Common winter home safety hazards and how to avoid them
From heaters to hot water bottles and wheat packs to electric blankets, staying cosy during winter can sometimes be surprisingly risky.
As the temperature drops and people find ways to turn up the heat, fire and injury hazards in the home can rise.
“Winter is a time when people use a range of household appliances and items to stay warm,” Fire Rescue Victoria assistant chief fire officer Darren McQuade says.
“It’s important that all heating appliances and items are in good working order.
“If there’s any sign of damage or ageing, appliances should be replaced and heaters should be serviced regularly.”
Here’s a guide to keep you and your family warm and safe this winter.
Heaters and fires
CFA chief officer Jason Heffernan advises people to be cautious when using open fires, wood heaters, electrical and gas heating appliances and portable heaters.
“Many residential fires that result in fatalities or serious injuries start in lounge and sleeping areas,” Jason says.
“Remember to never leave portable heaters and fireplaces unattended and turn off heaters before leaving the room.
“Ensure fireplace embers are extinguished before leaving your house or going to bed.”
Top tips for reducing heater and fire hazards:
- If drying clothes near heaters, keep clothing at least one metre from the heat source.
- Use a fire screen in front of an open fire.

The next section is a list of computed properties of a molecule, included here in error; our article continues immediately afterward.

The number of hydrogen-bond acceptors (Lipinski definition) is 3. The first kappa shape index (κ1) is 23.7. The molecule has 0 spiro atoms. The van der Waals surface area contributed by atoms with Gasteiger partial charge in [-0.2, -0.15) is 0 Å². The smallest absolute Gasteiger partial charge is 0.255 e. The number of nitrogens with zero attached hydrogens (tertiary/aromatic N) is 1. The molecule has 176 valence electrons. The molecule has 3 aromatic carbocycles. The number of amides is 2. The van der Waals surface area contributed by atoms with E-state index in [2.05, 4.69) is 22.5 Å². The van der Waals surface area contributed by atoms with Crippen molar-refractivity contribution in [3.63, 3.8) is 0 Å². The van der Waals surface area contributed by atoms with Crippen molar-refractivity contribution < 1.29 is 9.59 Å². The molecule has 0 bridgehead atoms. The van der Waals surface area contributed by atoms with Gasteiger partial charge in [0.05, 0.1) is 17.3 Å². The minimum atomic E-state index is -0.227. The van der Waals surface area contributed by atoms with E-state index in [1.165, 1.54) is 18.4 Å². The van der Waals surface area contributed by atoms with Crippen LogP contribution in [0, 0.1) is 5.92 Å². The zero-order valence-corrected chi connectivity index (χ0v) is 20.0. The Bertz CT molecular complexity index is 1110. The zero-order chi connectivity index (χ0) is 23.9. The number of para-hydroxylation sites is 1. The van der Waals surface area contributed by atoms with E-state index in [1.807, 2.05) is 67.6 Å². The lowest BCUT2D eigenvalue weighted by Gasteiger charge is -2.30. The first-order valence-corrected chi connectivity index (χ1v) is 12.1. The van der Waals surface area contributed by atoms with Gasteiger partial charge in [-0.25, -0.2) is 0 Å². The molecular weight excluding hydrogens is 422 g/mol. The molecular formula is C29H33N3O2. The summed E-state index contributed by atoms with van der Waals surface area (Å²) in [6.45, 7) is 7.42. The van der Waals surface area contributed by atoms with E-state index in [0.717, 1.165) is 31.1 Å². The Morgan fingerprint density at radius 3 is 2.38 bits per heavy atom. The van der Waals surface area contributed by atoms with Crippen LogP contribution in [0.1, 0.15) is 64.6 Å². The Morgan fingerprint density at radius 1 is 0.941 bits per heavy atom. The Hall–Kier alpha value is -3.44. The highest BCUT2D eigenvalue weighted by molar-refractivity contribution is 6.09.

- Generally, gas heaters should be serviced every two years.
- Never start an open fire with an accelerant such as petrol.
- Open fires can leave deposits in the chimney that can cause a fire, so have the chimney cleaned every year.
- Gas heaters should be checked annually to prevent carbon monoxide poisoning.
Hot water bottles
About 200 Australians a year are taken to hospital with burns caused by hot water bottles, Darren says.
“Rubber hot water bottles perish, increasing the risk of leaks or splitting at the seams – especially if the bottle is placed under pressure by a person lying on it in bed,” he adds.
Top tips for hot water bottle safety:
- Check your hot water bottle for leaks and fill it with warm, not boiling, water.
- Replace at least every two years, or as soon as your bottle looks cracked or worn.
- Wrap the bottle in a towel or fabric cover before placing against skin.
“Electric blankets can cause fires when the electrical wires within the blanket break and provide a spark that ignites the surrounding materials,” Darren says.
“When an electric blanket is folded and stored over summer, the wires can become fragile and break when they are bent or stretched.”
Tips for electric blanket safety:
- Don’t fold electric blankets.
- Always turn a blanket off before falling asleep.
Reduce the risk of fires by installing and maintaining smoke alarms.
Fire services recommend installing interconnected smoke alarms with a 10-year long-life battery in bedrooms and living areas.
More winter health and wellness advice:
Written by Sarah Marinos.